Reengineering human communities”

The shift of the factory farm away from urban to the country reinforces a conceptual separation between animal life used for food, and the city which consumes these products. This conceptual narrative conforms with a point of view, advanced by Karl Marx, of a break or ‘rift’ between city and country. Here, in this story, the movement of (human) populations from country to city, and with this the development of a system of landed property, alter the ‘natural laws of life itself’ and foretell the environmental crisis to come. This rift is central to many green Marxist accounts, such as John Bellamy Foster’s theory of the expropriation of nature.

Arguably Alex Blanchette’s important book, “Porkopolis: American Animality, Standardized Life and the Factory Farm,” offers us a different perspective on this history. Studying the life and death processes of a large vertically integrated hog production facility in the mid-western United States, Blanchette observes a vision of a densely populated space which brings together and co-shapes animals and human lives within capitalist animal agriculture. Of course, here to understand the factory farm as a ‘city’ we need to alter our view of what makes an urban space.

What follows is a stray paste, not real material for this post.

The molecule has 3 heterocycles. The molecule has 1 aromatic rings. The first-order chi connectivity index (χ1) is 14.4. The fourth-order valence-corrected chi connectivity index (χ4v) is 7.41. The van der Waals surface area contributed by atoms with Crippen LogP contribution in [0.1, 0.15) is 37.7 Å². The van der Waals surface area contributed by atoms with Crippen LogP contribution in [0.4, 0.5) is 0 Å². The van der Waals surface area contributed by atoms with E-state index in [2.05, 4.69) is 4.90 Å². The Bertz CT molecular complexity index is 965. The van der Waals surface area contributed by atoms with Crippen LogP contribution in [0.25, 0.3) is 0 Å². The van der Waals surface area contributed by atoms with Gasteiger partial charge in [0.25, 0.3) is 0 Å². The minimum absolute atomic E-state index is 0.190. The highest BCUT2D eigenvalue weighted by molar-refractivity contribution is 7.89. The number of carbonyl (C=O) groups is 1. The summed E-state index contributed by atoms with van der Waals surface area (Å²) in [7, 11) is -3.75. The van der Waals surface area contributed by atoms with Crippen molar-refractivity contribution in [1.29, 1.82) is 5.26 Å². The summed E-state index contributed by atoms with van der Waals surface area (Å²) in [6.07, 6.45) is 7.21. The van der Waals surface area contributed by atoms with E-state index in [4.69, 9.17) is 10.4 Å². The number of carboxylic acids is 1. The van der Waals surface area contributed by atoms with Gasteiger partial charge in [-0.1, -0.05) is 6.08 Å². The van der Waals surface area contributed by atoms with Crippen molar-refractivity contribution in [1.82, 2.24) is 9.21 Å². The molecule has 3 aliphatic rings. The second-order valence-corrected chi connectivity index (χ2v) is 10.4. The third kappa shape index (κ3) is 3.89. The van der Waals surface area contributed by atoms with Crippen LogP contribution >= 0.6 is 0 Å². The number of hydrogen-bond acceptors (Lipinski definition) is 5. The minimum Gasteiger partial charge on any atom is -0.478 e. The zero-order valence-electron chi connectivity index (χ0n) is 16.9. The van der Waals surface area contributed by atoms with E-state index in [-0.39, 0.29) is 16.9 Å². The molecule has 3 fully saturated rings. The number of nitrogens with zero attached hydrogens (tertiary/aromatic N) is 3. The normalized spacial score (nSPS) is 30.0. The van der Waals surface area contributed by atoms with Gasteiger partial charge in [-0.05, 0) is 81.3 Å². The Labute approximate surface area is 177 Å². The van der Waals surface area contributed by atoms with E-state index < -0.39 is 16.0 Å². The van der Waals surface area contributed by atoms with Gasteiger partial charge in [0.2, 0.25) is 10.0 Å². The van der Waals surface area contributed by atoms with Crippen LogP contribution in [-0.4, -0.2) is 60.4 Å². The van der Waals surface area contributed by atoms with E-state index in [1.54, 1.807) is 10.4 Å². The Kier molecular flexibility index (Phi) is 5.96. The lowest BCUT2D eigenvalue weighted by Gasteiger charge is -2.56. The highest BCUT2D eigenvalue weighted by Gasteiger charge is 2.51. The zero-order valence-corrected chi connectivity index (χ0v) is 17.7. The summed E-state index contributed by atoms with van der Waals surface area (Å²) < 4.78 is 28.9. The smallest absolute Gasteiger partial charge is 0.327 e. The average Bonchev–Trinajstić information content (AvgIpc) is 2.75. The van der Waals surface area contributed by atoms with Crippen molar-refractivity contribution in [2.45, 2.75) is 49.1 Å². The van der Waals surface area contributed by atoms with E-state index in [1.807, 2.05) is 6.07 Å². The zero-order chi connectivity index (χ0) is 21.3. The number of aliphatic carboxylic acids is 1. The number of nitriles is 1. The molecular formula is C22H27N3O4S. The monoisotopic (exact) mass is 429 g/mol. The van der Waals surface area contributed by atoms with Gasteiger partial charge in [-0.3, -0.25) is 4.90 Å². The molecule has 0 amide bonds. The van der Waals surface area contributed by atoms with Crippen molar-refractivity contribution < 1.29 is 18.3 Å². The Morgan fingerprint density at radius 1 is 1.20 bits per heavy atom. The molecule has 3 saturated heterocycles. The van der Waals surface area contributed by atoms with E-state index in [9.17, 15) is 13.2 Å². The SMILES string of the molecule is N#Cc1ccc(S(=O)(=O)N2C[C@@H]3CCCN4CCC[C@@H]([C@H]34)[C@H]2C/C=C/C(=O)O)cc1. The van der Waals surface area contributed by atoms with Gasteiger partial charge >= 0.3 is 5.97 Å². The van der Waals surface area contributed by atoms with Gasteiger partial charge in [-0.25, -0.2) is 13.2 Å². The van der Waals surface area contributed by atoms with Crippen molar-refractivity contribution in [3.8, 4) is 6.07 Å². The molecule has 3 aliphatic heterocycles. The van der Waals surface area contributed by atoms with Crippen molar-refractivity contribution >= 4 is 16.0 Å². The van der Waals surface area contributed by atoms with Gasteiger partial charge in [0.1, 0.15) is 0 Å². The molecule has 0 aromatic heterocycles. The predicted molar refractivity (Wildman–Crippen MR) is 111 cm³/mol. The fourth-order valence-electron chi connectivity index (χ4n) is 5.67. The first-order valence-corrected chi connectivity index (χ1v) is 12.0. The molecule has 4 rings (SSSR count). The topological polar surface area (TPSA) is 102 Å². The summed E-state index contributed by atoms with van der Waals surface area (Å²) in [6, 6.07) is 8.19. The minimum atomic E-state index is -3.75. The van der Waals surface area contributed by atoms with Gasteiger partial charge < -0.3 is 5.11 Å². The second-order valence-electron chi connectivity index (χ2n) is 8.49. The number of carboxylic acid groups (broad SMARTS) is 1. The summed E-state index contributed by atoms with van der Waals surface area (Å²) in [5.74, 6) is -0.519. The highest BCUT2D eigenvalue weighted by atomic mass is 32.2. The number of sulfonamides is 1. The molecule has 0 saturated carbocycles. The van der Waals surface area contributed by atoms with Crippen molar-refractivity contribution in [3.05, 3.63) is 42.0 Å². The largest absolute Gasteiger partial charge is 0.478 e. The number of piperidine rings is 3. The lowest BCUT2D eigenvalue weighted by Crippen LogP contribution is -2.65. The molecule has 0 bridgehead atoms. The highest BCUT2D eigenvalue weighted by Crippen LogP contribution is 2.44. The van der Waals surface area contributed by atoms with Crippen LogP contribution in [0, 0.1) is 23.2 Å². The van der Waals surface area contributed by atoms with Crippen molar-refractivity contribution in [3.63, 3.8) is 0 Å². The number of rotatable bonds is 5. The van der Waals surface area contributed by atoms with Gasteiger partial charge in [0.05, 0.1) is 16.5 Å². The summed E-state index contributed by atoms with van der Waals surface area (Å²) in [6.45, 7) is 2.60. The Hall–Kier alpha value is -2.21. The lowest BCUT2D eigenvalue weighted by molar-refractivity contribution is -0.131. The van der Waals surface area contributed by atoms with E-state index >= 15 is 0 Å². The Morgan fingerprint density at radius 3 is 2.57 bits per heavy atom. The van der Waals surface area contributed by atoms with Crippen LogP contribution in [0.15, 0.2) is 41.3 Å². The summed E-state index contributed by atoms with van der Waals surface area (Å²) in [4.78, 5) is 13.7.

The hog farm studied by Blanchette brings together many thousands of human workers with millions of hogs (5.6 million in 2010); most of the latter will be birthed and slaughtered there in a year. As Blanchette notes, this “porkopolis” involves mapping the human labor process to the hog production cycle: “the American factory farm is not a project of detached human mastery over hogs so much as it is one of reengineering human communities and embedding their labor in novel ways through the porcine species’ changing life-and- death cycle.”

Between human, animal, and dead labor